If passed, Proposition 64 would arguably help the state in many ways. According to the official website, Yes on 64, the measure aims to bring the issue of marijuana use “out into the open,” much like the attitude towards safe consumption of alcohol. Safe regulations would decriminalize the substance in California and this, in turn, would lead to decreased incarceration rates of otherwise responsible adults who consume the substance. Proponents of the measure agree that this will create safer and more educational rhetoric surrounding the use of marijuana. Additionally, supporters emphasize the fact that legal recreational marijuana would produce more revenue for the state of California. Extra funds created by taxation of the product would lead to organizing drug prevention and treatment programs, helping local police recognize DUIs, and uplifting communities that are negatively impacted by strict prohibition of the substance. Proposition 64 accommodates these programs and its passage will ensure education on marijuana and its effects.

The movement against Proposition 64, however, is ready to fight back against legalization. According to No On Prop. 64, one of the largest concerns is the lack of a DUI, or Driving Under the Influence, standard set by Proposition 64. The opposition cites examples in both Washington and Colorado, states that have passed measures similar to Prop 64. However, these states have since enacted policy that carefully regulate DUIs, such as THC blood testing and a layered penalty system. It is also a concern that there will be negative repercussions on children and teenagers who view advertisements related to recreational use of the substance, especially in its edible form. Opponents of the measure argue that this will foster a sense of curiosity in young adults who will then find it more socially acceptable to smoke, thereby harming their health. Nonetheless, supporters of the proposition are also concerned with harmful effects of the substance and that is why Proposition 64 aims to decriminalize marijuana and devote more resources to education on drug use, mainly in young teenagers. If the responsibility of the state is to protect the safety of its people, we will find that the provisions afforded in Proposition 64 are more likely to establish a culture in which drugs may be used, but carefully and in moderation by responsible adults. rather than a culture of criminalizing a substance and penalizing young people for simply not knowing any better.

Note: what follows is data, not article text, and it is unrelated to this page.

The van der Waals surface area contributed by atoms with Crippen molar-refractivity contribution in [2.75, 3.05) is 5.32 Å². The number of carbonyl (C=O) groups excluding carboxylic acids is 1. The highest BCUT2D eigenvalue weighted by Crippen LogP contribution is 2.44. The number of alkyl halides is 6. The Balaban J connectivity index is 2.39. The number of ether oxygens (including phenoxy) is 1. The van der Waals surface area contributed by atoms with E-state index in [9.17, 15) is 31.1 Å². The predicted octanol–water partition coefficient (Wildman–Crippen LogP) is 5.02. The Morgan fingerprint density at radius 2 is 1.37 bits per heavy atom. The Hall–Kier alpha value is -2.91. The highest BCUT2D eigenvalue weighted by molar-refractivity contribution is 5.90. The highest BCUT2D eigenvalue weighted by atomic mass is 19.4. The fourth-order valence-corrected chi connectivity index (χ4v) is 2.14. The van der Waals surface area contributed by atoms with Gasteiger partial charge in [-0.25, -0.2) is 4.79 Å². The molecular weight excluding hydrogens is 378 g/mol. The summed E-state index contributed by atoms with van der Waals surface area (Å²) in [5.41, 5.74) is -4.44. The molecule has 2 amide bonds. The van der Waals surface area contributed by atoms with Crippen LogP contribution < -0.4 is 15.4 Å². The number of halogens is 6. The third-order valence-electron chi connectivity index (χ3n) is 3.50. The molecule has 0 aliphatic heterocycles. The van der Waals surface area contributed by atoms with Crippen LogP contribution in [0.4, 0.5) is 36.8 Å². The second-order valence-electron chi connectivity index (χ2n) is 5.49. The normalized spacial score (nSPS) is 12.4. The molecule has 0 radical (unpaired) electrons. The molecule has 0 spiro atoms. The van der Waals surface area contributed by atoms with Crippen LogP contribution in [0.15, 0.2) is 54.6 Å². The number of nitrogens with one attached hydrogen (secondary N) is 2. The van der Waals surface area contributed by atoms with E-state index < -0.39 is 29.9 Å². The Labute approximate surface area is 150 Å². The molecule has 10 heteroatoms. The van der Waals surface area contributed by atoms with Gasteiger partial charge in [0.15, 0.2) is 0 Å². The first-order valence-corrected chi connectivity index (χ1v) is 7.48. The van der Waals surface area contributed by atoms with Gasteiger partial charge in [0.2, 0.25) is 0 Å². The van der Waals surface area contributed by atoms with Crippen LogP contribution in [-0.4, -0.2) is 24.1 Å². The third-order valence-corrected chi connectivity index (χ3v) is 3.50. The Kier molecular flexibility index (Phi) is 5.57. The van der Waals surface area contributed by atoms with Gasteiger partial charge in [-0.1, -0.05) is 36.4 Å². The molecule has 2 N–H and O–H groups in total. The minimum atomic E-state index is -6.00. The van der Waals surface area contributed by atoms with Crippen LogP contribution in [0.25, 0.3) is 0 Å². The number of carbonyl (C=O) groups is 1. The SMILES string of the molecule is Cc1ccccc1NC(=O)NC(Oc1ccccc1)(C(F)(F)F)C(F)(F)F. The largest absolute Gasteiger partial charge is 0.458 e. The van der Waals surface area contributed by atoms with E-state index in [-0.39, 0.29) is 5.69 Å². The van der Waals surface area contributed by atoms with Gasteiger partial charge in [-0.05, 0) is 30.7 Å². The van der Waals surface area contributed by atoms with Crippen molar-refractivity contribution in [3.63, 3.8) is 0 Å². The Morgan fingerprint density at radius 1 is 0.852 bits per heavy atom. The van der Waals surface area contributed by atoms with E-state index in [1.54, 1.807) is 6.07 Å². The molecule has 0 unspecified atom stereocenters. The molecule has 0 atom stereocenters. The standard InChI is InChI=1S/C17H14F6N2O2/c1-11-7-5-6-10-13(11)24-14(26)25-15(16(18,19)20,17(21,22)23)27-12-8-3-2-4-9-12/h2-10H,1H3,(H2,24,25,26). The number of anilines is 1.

On November 8th, the citizens of California will determine whether or not to adopt Proposition 64. The margin of votes matters in this situation. As seen in prior examples, a thin margin of voters decided to legalize medical use of marijuana in Prop 215, but a thin margin also refuted the legalization of recreational marijuana in Prop 19. If Proposition 64 passes this fall, but by a thin margin, it can still be questioned whether or not this massive policy shift will have an effect on federal laws concerning recreational marijuana, despite its effects at the state level. If the proposition passes with a plurality of support, the federal government will most likely take notice of the shift in public opinion because California is the most populous state in the union. Representatives will then have the floor to promote this issue in Washington D.C. using California as evidence to back a policy shift on marijuana. Despite the lack of certain provisions included in the measure, the discourse generated by Prop 64 will hopefully lead to a more substantial and productive conversation about the effects of recreational marijuana on users, businesses, and communities.